Director Jeff Wadlow was hired after he came up with an idea for the movie’s opening scene. (Photo courtesy of Universal Pictures)
Horror movies that are based around games, such as “Ouija,” and horror movies that have dumb titles, such as “The Bye Bye Man,” tend to be awful. “Truth or Dare” has both characteristics, and it is indeed awful.
After a group of friends play a game of truth or dare in an old church in Mexico over spring break, the friends discover that the game has followed them home. They must tell the truth or do the dare, otherwise they die.
The movie’s main problem is revealed right off the bat, and that is that none of the characters are likable or well developed. The opening scene of the movie is a group of friends convincing the movie’s main character Olivia (Lucy Hale) to come with them to Mexico for spring break. It uses this opportunity to give Olivia’s only two character traits, that she likes to help people and she has feelings for her best friend’s boyfriend, and then it cuts to a montage of the friends fooling around in Mexico. The development of these characters and their relationships is all rushed and just shown through this montage as the movie is only interested in getting these vessels (and that is what they are, because they are barely characters) to play truth or dare so that they can start being killed off.
The one thing that the movie does to try and get the audience invested in these characters is to make the emotional core of the movie the friendship between Olivia and Markie (Violett Beane) and the love triangle with them and Markie’s boyfriend Lucas (Tyler Posey), but all of this information is poorly given out and since the only real sense there is that Olivia and Markie are friends is the first scene of the movie and how they keep saying through dialogue that they are good friends, the emotions are hollow.
Now that this group of characters who can die without much care from the audience are being followed by the game, the embarrassingly bad horror elements begin to get implemented. The movie has dumb jump scares, but it goes far beyond that. Before a character has to choose truth or dare, a nearby person’s face will have an awful looking CGI smile edited onto their face, and it is more comical than scary. As a character even says in the movie, “It looks like a bad Snapchat filter.” Then a convoluted story about a demon is introduced, which just serves to bog the story down and add 10 extra minutes.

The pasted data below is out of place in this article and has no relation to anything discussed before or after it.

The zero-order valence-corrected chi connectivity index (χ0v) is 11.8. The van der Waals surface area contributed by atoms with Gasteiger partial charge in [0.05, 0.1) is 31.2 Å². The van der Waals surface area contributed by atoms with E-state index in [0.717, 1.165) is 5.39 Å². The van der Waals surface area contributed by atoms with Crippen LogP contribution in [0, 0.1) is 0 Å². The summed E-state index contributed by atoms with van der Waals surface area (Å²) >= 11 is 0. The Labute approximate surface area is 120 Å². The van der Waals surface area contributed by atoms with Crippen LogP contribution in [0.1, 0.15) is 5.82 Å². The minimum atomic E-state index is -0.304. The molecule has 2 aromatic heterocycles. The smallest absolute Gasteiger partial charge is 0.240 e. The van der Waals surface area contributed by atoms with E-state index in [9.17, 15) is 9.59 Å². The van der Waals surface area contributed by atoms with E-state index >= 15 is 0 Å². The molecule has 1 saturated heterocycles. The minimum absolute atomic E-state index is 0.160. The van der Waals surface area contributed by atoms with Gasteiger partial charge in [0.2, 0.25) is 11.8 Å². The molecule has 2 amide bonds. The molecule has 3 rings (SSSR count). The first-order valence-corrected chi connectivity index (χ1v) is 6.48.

Just to go on a quick tangent about the demon, it should be noted that “Truth or Dare” could not even name a demon well. The name of the demon, Calex, sounds less like a demon’s name and more like the name of a character in “Star Wars.”
This addition of the demon story line helps to underline just how lacking in ideas “Truth or Dare” was. It seemed like every few steps of the way, the screenwriters had to change something to keep the movie fresh. For example, half way through the movie the game changes so that the characters can only do truth twice in a row. Why? Because the writers came up with some reason why and made it a rule to add tension and stakes to the film. The ultimate climax of the movie is also another situation where the rules suddenly change, which ends up robbing the finale of sort of weight it could have had.
The arbitrary creation of story elements to keep the movie fresh is annoying in its own right, but what is really bad is when the movie just starts tossing out its rules for the sake of plot convenience, which is very much present towards the second half of the movie. For example, the rule is that to survive the game, the person playing has to tell the truth or do the dare. However, some characters’ dares are to try and kill other players, and sometimes the demon just takes control of a character in order to kill another character.
“Truth or Dare” was a monumental failure of a horror movie. Bad scares, bad characters and bad story telling all came together to form a bad horror movie.
Final Grade: D-